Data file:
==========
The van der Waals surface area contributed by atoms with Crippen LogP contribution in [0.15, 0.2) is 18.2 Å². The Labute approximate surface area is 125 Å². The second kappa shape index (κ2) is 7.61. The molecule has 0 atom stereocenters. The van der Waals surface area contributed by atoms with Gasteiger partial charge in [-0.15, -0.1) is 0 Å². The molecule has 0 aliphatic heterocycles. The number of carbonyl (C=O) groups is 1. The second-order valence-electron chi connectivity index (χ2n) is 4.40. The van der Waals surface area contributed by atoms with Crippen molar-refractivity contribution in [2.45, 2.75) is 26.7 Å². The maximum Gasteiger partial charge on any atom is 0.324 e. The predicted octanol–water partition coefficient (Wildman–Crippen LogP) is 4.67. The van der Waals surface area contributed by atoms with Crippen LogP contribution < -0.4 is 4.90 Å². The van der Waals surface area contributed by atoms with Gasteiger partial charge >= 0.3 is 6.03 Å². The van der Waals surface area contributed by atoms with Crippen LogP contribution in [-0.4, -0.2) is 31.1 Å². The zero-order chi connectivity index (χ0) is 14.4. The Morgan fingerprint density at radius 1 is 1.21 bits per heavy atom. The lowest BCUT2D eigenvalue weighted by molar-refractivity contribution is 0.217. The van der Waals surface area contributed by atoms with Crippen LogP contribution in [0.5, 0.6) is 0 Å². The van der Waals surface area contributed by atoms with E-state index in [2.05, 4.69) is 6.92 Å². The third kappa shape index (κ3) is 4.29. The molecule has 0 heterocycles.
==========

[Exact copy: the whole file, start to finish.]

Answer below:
The van der Waals surface area contributed by atoms with Crippen LogP contribution in [0.15, 0.2) is 18.2 Å². The Labute approximate surface area is 125 Å². The second kappa shape index (κ2) is 7.61. The molecule has 0 atom stereocenters. The van der Waals surface area contributed by atoms with Gasteiger partial charge in [-0.15, -0.1) is 0 Å². The molecule has 0 aliphatic heterocycles. The number of carbonyl (C=O) groups is 1. The second-order valence-electron chi connectivity index (χ2n) is 4.40. The van der Waals surface area contributed by atoms with Crippen molar-refractivity contribution in [2.45, 2.75) is 26.7 Å². The maximum Gasteiger partial charge on any atom is 0.324 e. The predicted octanol–water partition coefficient (Wildman–Crippen LogP) is 4.67. The van der Waals surface area contributed by atoms with Crippen LogP contribution < -0.4 is 4.90 Å². The van der Waals surface area contributed by atoms with Gasteiger partial charge >= 0.3 is 6.03 Å². The van der Waals surface area contributed by atoms with Crippen LogP contribution in [-0.4, -0.2) is 31.1 Å². The zero-order chi connectivity index (χ0) is 14.4. The Morgan fingerprint density at radius 1 is 1.21 bits per heavy atom. The lowest BCUT2D eigenvalue weighted by molar-refractivity contribution is 0.217. The van der Waals surface area contributed by atoms with Crippen LogP contribution in [0.5, 0.6) is 0 Å². The van der Waals surface area contributed by atoms with E-state index in [2.05, 4.69) is 6.92 Å². The third kappa shape index (κ3) is 4.29. The molecule has 0 heterocycles.